A cursor is a pointer to a private SQL area that stores information about processing a specific SELECT or DML statement. A cursor holds the rows (one or more) returned by a SQL statement. The set of rows the cursor holds is referred to as the active set.
There are two types of cursors:
- Implicit cursors
- Explicit cursors
A cursor that is constructed and managed by PL/SQL is an implicit cursor. A cursor that you construct and manage is an explicit cursor.
Implicit cursors are automatically created by Oracle whenever an SQL statement is executed. We cannot control an implicit cursor, but we can get information from its attributes.
The syntax of an implicit cursor attribute value is SQL%attribute (therefore, an implicit cursor is also called a SQL cursor), it always refers to the most recently run SELECT or DML statement. If no such statement has run, the value of SQL attribute is NULL.
An implicit cursor closes once its associated statement runs and its attribute values remain available until another SELECT or DML statement runs.
To save an attribute value for later use, assign it to a local variable immediately.
The implicit cursor attributes are:
SQL%ISOPEN : Is the Cursor Open?
SQL%FOUND : Were Any Rows Affected?
SQL%NOTFOUND : Were No Rows Affected?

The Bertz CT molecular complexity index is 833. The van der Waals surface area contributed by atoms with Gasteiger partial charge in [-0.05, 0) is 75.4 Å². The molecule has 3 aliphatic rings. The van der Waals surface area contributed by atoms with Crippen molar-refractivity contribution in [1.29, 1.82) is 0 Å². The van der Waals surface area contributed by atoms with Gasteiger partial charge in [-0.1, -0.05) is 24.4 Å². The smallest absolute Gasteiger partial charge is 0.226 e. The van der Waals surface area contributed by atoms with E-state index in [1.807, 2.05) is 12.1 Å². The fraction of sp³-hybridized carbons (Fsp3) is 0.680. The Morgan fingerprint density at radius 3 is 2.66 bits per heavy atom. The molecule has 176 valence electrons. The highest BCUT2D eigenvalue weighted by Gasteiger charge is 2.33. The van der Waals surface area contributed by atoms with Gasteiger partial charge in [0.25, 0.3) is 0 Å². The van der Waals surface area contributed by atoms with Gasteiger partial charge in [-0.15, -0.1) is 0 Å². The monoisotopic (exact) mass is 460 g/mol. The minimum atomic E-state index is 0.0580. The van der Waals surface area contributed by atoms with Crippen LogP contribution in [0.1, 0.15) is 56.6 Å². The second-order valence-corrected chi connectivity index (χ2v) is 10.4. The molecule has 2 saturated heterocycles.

SQL%ROWCOUNT : How Many Rows Were Affected?
SQL%BULK_ROWCOUNT : Getting Number of Rows Affected by FORALL Statement
SQL%BULK_EXCEPTIONS : Handling FORALL Exceptions After FORALL Statement Completes
You can get the number of rows that each DML statement affected from the implicit cursor attribute SQL%BULK_ROWCOUNT.
Showing Number of Rows Affected by Each DELETE in FORALL
An explicit cursor is a session cursor that you construct and manage. An explicit cursor should be defined in the declaration section of the PL/SQL Block. It is created on a SELECT Statement which returns more than one row. Then you can process the query result set in either of these ways:
- Open the explicit cursor with the OPEN statement, fetch rows from the result set with the FETCH statement, and close the explicit cursor with the CLOSE statement.
- Use the explicit cursor in a cursor FOR LOOP statement
Declaring the Cursor
Declaring the cursor defines the cursor with a name and the associated SELECT statement.
CURSOR cursor_name [ parameter_list ] [ RETURN return_type ] IS select_statement;
Cursor with parameters
CURSOR cursor_name (parameter_list) IS SELECT_statement;
A cursor with a return clause
CURSOR cursor_name RETURN field%ROWTYPE IS SELECT_statement;
Opening the Cursor
After declaring and defining an explicit cursor, you can open it with the OPEN statement.
Fetching Data with Explicit Cursors
After opening an explicit cursor, you can fetch the rows of the query result set with the FETCH statement.
FETCH cursor_name INTO into_clause;
Closing the Cursor
Closing the cursor means releasing the allocated memory.
Fetching Same Explicit Cursor into Different Variables
Explicit Cursor FOR LOOP Statement
Subquery in FROM Clause of Parent Query